On the second day of the year, a trophy hunter already killed a mountain lion in Nebraska and bragged about it on social media. Nebraska Game and Parks started allowing the trophy hunting of mountain lions in 2019. They’re allowing trophy hunters to kill 20 percent of the mountain lion population — a quota of eight lions for the year. Animals are not trophies; they’re sentient, living beings and the concept of killing one just for fun is seriously twisted.

Nebraska is home to just 40 mountain lions (59 including kittens, but they cannot be legally hunted). The lion killed was just one a half years old. That’s barely independent-age, which is what the mountain lions legally killed are considered. How will these mountain lions have the chance to become independent-age if they are killed while they’re still so young.

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Ironically, the trophy hunter who killed the mountain lion on January 2nd said it was a dream of his since he was a boy. How nice that he was able to grow up and continues to grow old without someone purposely hunting him to keep him as a trophy, yet he does it to mountain lions.

In response to this devastating kill, Jocelyn Nickerson, Nebraska State Director for the Humane Society of the United States told One Green Planet: “The Humane Society of the United States is committed to ending the unnecessary killing of mountain lions. Each year, thousands of these beautiful animals are hunted for trophies in the U.S. including in Nebraska and South Dakota where their populations are exceedingly diminishing. The loss of one mountain lion has an enormous, devastating ripple effect throughout their sensitive communities as well as their ecosystems.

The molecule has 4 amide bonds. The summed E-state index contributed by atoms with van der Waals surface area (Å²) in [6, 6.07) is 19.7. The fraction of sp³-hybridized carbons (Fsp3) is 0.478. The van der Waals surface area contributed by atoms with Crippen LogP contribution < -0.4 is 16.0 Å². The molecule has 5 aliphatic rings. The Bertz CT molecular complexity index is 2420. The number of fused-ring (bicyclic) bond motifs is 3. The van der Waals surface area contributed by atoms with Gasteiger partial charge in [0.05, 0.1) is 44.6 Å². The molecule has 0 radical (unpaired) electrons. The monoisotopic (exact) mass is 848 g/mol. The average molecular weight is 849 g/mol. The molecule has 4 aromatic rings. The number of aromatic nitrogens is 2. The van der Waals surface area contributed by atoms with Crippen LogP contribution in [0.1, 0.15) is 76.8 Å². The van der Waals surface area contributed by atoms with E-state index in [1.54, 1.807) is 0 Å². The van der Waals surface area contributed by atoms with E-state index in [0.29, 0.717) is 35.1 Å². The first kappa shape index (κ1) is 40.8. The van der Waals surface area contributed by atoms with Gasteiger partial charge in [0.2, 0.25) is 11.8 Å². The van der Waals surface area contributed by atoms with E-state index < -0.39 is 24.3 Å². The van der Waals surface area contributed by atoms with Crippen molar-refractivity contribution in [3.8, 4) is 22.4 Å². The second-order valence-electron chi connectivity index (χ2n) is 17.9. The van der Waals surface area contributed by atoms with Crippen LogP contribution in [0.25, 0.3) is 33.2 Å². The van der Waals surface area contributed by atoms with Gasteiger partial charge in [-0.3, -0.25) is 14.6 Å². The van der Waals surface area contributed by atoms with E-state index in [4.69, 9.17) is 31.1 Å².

Nebraska is home to a small population of these rare and iconic native animals. The trophy hunting of mountain lions is inhumane and losing just one here can be harmful to their long-term survival in our state. It can also result in greater conflicts among themselves as well as with humans, pets and livestock. These animals must be protected from trophy hunting so that they may continue to re-establish themselves in Nebraska and provide countless benefits to other wildlife and our state’s beautiful wild spaces.”

Like Nebraska, South Dakota is also allowing trophy hunters to kill a significant percentage of the mountain lion population (30 percent). The survival of these beautiful, wild animals are seriously threatened by sanctioned hunting. People are only being encouraged to continue seeing these animals as trophies and not respecting them.

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To take a stand against this unnecessary killing, sign this petition demanding a ban on hunting mountain lions in Nebraska!

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